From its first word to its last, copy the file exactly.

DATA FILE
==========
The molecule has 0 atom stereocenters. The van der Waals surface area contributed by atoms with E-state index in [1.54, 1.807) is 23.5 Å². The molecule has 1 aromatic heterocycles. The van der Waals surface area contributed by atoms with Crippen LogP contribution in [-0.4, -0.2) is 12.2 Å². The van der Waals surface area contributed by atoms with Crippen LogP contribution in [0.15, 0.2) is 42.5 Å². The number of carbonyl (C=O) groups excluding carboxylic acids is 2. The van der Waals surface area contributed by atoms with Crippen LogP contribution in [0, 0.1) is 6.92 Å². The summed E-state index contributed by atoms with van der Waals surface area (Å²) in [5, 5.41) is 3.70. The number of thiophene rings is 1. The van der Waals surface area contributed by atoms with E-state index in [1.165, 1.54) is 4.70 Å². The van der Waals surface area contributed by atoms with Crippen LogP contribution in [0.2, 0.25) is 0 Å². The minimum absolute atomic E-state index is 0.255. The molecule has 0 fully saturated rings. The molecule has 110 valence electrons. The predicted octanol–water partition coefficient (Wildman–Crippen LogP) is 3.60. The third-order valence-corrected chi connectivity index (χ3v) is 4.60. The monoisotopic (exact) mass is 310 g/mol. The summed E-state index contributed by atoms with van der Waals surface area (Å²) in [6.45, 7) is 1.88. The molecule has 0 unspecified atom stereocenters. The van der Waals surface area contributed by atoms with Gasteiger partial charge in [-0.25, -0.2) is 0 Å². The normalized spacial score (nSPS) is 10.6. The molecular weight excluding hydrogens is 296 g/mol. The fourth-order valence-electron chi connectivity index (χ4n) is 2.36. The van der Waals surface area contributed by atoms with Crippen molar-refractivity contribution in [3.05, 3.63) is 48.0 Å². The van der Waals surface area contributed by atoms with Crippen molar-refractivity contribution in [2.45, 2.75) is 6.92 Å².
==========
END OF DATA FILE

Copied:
The molecule has 0 atom stereocenters. The van der Waals surface area contributed by atoms with E-state index in [1.54, 1.807) is 23.5 Å². The molecule has 1 aromatic heterocycles. The van der Waals surface area contributed by atoms with Crippen LogP contribution in [-0.4, -0.2) is 12.2 Å². The van der Waals surface area contributed by atoms with Crippen LogP contribution in [0.15, 0.2) is 42.5 Å². The number of carbonyl (C=O) groups excluding carboxylic acids is 2. The van der Waals surface area contributed by atoms with Crippen LogP contribution in [0, 0.1) is 6.92 Å². The summed E-state index contributed by atoms with van der Waals surface area (Å²) in [5, 5.41) is 3.70. The number of thiophene rings is 1. The van der Waals surface area contributed by atoms with E-state index in [1.165, 1.54) is 4.70 Å². The van der Waals surface area contributed by atoms with Crippen LogP contribution in [0.2, 0.25) is 0 Å². The minimum absolute atomic E-state index is 0.255. The molecule has 0 fully saturated rings. The molecule has 110 valence electrons. The predicted octanol–water partition coefficient (Wildman–Crippen LogP) is 3.60. The third-order valence-corrected chi connectivity index (χ3v) is 4.60. The monoisotopic (exact) mass is 310 g/mol. The summed E-state index contributed by atoms with van der Waals surface area (Å²) in [6.45, 7) is 1.88. The molecule has 0 unspecified atom stereocenters. The van der Waals surface area contributed by atoms with Gasteiger partial charge in [-0.25, -0.2) is 0 Å². The normalized spacial score (nSPS) is 10.6. The molecular weight excluding hydrogens is 296 g/mol. The fourth-order valence-electron chi connectivity index (χ4n) is 2.36. The van der Waals surface area contributed by atoms with Crippen molar-refractivity contribution in [3.05, 3.63) is 48.0 Å². The van der Waals surface area contributed by atoms with Crippen molar-refractivity contribution in [2.45, 2.75) is 6.92 Å².